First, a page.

Our team has wide expertise in field and laboratory measurements of plant spectra and forest structure.

We have a dark laboratory room and a pool of spectral measurement devices needed for field and laboratory measurements of plant spectra. Our instruments include e.g., spectroradiometers (350-2500 nm), single and double-integrating spheres, laboratory lamps, reference standards, and a mobile hyperspectral camera.

For forest structure measurements, we have e.g., standard forest inventory devices, a terrestrial laser scanner, LAI-2200 Plant Canopy Analyzer and equipment for hemispherical digital photography.


If you are interested in scientific collaboration, or our spectral data sets or codes, please get in touch with us!

Professor Miina Rautiainen
Aalto University, School of Engineering, Department of Built Environment
[email protected]
Twitter: @miinaraut



Related news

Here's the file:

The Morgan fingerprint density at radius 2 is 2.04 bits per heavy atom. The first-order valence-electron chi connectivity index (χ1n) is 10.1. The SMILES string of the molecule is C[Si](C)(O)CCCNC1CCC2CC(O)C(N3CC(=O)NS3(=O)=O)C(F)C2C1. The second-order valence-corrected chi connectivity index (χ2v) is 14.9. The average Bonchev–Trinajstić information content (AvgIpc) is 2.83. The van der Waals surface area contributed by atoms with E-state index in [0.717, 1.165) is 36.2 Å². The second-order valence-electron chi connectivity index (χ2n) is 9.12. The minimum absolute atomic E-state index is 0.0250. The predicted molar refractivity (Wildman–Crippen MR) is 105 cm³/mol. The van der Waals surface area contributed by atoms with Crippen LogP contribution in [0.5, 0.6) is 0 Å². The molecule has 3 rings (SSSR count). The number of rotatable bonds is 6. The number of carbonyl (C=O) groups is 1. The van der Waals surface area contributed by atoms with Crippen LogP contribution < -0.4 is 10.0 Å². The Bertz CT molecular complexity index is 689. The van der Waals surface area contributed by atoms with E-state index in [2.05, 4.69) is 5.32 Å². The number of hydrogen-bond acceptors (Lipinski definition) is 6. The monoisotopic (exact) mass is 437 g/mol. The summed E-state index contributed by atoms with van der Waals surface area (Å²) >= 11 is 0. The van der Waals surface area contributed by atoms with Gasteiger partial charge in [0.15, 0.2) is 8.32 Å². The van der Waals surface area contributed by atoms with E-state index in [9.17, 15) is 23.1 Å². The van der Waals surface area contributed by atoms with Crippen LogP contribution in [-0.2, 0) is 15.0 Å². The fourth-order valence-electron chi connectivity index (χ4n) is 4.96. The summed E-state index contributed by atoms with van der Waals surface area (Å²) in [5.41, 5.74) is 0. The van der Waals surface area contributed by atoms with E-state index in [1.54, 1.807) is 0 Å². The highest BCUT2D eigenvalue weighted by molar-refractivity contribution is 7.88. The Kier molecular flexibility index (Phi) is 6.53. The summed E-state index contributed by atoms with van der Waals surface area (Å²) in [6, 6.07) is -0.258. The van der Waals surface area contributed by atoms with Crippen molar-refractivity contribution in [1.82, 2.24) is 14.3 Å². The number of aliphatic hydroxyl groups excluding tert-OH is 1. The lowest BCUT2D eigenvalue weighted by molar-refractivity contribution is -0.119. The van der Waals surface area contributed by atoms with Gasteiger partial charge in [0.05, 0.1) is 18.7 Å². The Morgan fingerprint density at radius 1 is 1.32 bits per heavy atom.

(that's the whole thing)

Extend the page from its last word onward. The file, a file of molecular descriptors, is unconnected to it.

Research & Art Published:

Albedo matters for the climate and forestry can have an impact on it

A research project conducted by Aalto University found that favoring broadleaved species in boreal forestry is a climate-friendly option when considering the forest albedo. Therefore, forest management actions can directly affect forest albedo, and hence the climate, without decreasing forest productivity.
Professor Miina Rautiainen
Research & Art Published:

Miina Rautiainen’s forest images are taken from a height of hundreds of kilometres

As a professor of remote sensing, she develops methods that are needed in areas such as climate change research.
Honoured Published:

Geoinformatics master’s thesis honoured at industry event

Joona Laine’s master’s thesis studies crop identification with satellite imagery.
Example deforestation maps (bottom) are produced using the satellite data and proposed algorithm. The maps show the time of deforestation events aggregated by years. The high resolution images (top) for validation purpose were obtained through Digital Globe viewing service.
Research & Art Published:

Satellite data help reveal the loss of tropical rainforests

A recent study piloted a new monitoring method that could help in detecting illegal deforestation and estimating CO2 emissions caused by forest loss.
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  • Updated: